In addition to the general business considerations discussed above, prospective prime contractors can benefit by including plans to subcontract in proposals submitted in response to Government solicitations. Government departments and agencies are evaluated on how well they achieve their goals of awarding contracts that involve participation of companies qualifying under the socioeconomic programs covered in FAR Part 19 (Small Business Programs) and FAR Part 26 (Other Socioeconomic Programs). These goals are based on awards to qualifying prime contractors and on participation by qualifying subcontractors.

FAR Subpart 19.7 describes the federal government’s Small Business Subcontracting Program. Any contractor receiving a contract for more than the simplified acquisition threshold must agree in the contract that small business, veteran-owned small business, service-disabled veteran-owned small business, HUBZone small business, small disadvantaged business, and women-owned small business concerns will have the maximum practicable opportunity to participate in contract performance consistent with its efficient performance. 

FAR 19.702(a)(1): Except as stated in paragraph (b) of this section, section 8(d) of the Small Business Act (15 U.S.C. 637(d)) imposes the following requirements regarding subcontracting with small businesses and small business subcontracting plans: (i) In negotiated acquisitions, each solicitation of offers to perform a contract or contract modification, that individually is expected to exceed $750,000 ($1,500,000 for construction) and that has subcontracting possibilities, shall require the apparently successful offeror to submit an acceptable subcontracting plan. If the apparently successful offeror fails to negotiate a subcontracting plan acceptable to the contracting officer within the time limit prescribed by the contracting officer, the offeror will be ineligible for award. (ii) In sealed bidding acquisitions, each invitation for bids to perform a contract or contract modification, that individually is expected to exceed $750,000 ($1,500,000 for construction) and that has subcontracting possibilities, shall require the bidder selected for award to submit a subcontracting plan. If the selected bidder fails to submit a plan within the time limit prescribed by the contracting officer, the bidder will be ineligible for award.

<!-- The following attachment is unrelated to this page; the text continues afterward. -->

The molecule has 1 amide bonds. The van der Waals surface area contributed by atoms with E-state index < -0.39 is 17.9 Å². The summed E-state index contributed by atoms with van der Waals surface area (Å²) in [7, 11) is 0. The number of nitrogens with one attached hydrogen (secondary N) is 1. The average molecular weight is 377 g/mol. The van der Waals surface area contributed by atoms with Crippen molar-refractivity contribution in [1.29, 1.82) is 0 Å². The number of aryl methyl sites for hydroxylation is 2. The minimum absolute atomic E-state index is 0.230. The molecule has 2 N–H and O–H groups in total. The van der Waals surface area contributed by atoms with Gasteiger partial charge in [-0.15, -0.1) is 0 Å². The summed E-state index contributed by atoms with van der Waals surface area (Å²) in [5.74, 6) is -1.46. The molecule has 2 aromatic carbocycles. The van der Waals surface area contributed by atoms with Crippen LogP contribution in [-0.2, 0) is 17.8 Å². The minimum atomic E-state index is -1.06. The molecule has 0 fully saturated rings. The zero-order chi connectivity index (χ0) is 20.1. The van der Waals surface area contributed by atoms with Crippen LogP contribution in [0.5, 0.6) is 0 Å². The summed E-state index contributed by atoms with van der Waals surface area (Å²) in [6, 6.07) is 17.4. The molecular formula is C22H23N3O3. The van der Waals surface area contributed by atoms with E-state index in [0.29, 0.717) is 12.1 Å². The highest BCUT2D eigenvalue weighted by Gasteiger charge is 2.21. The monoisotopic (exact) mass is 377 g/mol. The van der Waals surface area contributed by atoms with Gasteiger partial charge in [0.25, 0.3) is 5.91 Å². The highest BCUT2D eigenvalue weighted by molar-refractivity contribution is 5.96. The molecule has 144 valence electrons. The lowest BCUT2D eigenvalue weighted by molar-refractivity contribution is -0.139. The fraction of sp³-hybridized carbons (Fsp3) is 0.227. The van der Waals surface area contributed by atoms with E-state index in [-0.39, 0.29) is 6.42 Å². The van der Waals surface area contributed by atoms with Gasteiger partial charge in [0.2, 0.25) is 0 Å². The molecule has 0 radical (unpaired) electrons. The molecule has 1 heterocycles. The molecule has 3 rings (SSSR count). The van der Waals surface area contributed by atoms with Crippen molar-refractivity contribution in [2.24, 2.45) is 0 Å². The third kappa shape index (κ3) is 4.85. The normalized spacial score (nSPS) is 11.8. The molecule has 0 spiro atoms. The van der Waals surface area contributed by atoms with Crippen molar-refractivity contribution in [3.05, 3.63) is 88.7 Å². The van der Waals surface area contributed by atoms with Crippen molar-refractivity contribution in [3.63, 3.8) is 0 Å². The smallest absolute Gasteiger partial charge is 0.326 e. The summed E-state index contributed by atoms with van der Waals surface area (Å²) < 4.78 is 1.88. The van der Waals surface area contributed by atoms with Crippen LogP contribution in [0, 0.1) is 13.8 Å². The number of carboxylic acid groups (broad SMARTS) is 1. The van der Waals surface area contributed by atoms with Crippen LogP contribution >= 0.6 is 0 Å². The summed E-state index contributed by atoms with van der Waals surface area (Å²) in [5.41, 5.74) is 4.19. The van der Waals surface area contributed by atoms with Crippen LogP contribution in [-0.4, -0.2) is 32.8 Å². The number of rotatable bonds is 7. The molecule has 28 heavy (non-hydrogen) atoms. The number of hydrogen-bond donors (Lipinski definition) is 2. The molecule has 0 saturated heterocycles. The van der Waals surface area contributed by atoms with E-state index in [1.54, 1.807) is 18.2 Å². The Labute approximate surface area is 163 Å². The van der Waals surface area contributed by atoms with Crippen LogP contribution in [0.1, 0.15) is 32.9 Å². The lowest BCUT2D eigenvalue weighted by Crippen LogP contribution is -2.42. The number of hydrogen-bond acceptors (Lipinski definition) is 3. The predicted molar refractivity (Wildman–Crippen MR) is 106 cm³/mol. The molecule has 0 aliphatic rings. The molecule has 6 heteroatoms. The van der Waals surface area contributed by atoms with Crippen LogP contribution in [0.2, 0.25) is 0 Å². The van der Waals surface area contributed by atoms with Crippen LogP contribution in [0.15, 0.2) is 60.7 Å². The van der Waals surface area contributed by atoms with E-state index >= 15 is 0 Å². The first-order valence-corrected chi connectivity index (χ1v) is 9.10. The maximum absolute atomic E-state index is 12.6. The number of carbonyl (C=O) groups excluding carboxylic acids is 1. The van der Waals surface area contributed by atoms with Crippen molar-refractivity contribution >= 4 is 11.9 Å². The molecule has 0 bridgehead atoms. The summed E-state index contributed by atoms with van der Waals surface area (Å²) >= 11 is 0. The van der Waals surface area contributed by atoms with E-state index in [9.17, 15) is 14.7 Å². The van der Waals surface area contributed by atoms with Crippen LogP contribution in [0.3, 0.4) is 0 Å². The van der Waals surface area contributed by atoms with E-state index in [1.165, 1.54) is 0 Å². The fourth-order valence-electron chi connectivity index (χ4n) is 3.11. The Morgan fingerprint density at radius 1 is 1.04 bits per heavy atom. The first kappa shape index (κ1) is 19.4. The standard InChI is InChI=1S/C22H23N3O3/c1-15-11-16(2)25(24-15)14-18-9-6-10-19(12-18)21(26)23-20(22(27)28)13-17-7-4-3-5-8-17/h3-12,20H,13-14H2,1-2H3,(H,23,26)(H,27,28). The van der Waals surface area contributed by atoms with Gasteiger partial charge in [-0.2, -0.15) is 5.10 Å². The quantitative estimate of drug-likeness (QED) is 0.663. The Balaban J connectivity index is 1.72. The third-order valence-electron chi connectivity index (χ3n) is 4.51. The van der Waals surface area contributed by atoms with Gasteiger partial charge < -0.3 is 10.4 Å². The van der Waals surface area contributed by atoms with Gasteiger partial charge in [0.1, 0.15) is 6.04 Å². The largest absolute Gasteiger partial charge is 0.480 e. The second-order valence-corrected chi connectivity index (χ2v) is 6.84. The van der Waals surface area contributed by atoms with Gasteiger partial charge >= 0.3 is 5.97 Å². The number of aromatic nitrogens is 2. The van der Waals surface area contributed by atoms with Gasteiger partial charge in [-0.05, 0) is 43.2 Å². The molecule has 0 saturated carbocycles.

FAR 19.704(a) describes what is required to be included in subcontracting plans submitted by offerors in response to Government solicitations. In addition, FAR 15.304(c)(5) requires that, for solicitations involving bundling that offer a significant opportunity for subcontracting, the contracting officer must include proposed small business subcontracting participation as an evaluation factor. There are certain restrictions on when companies may actually use subcontracting on a Government contract. FAR Subpart 44.2 discusses “Consent to Subcontracts.”

Since 2007, companies winning federal contract awards have reported their subcontracting activity in the Electronic Subcontracting Reporting System (eSRS). Government contracting officers use this information to evaluate offerors on the success of their subcontracting efforts under past federal contracts.